One never knows what can happen on the beach at night. Especially when I’m involved.
The Orionid meteor shower was nearing its peak and experts had suggested that stargazers find a dark place and recline for the best chance to see celestial phenomena. So, at ten o’clock, I headed for the mother of all dark places — the ocean.
The fun had started before I stepped from my favorite access onto the sand. A modern-day beatnik, sitting crosslegged, was beating bongos. The 20-something loner slapped those taut skins, summoning ghosts from campfires past. The only things missing were the camp, the fire and ghosts. Otherwise, it was all very tribal.
So, after finding my own digs a little down shore, it was time to get into the spirit. I tilted my head back, raised my arms and assumed the dharma-beach-bum posture. The constellations Pleiades and Cassiopeia were hanging out, and I saw more stars the longer I looked, but I didn’t see any meteors.
It was still a rush. The rhythmic “wooosh” of the waves, accompanied by the banging of the bongos, was hypnotic. A natural high.
After awhile I sat on the dunes. The lights lining Long Bay dramatized its curvature. I could see for miles and miles (intentional Who reference).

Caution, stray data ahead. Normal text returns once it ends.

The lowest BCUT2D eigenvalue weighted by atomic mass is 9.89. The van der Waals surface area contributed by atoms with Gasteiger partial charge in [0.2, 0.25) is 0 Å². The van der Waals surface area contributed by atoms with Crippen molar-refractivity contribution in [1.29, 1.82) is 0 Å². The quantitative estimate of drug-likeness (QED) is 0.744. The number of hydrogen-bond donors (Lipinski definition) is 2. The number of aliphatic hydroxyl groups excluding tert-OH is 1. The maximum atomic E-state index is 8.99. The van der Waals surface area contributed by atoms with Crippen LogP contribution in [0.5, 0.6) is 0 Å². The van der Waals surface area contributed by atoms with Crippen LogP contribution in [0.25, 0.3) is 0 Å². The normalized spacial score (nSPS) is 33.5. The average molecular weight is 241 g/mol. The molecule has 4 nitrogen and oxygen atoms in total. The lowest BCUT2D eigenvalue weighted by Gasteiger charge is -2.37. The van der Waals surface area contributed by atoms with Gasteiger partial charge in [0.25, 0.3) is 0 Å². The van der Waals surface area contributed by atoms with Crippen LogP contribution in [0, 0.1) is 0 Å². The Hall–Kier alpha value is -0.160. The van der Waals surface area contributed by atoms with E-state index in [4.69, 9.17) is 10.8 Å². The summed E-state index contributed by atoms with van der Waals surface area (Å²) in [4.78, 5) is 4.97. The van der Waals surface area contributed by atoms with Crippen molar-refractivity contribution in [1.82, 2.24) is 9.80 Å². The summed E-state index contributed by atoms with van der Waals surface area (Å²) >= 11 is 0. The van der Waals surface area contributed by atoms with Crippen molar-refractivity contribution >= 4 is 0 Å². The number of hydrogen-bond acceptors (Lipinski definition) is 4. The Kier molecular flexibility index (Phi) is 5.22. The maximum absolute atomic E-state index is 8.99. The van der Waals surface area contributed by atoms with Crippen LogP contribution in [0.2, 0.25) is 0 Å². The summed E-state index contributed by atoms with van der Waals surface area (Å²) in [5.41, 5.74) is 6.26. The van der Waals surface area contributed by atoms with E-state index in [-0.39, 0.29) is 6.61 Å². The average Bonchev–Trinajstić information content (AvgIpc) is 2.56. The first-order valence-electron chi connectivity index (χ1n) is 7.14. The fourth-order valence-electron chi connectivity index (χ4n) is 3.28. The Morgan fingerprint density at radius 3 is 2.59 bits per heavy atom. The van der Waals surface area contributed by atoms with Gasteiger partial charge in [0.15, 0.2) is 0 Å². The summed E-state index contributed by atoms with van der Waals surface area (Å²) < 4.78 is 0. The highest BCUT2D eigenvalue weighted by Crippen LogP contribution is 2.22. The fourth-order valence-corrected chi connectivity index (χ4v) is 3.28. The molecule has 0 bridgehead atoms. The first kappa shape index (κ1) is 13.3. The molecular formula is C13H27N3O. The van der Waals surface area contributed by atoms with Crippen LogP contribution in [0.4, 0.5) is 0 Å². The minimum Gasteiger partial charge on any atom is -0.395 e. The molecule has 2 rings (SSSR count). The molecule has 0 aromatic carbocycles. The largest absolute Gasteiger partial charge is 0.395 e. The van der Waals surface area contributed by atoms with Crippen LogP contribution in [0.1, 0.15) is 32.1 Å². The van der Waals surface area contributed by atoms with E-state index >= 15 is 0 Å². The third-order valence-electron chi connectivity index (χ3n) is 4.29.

Crater-faced Luna lay above Myrtle Beach, dropping slowly to the southwestern horizon, her eyes turned toward the heavens as if she, too, were looking for meteors. She seemed disinterested in the city’s artificial lighting, including the spinning SkyWheel’s spectacular, psychedelic light show.
I stood for another half hour, wavering in a light breeze on spindly legs, body bent back, arms out to the side and neck craned. Looking to the heavens, I had this thought: there was nowhere in the universe that I would have rather been at that moment. We are so lucky to live along the Grand Strand. By midnight, it was time to have a few oat sodas and chill.
Two mornings later, after the meteor shower’s peak time, I went outside at five in the morning and stared at the sky, focusing on Orion. I saw six shooting stars — three that were really intense. It seemed to me that Orion the Hunter was also being hunted.
The Orionids occur in October when the earth’s orbit around the sun takes her through dust left behind by Halley’s comet; the debris enters our atmosphere at 148,000 miles per hour.
Bongo beat, please.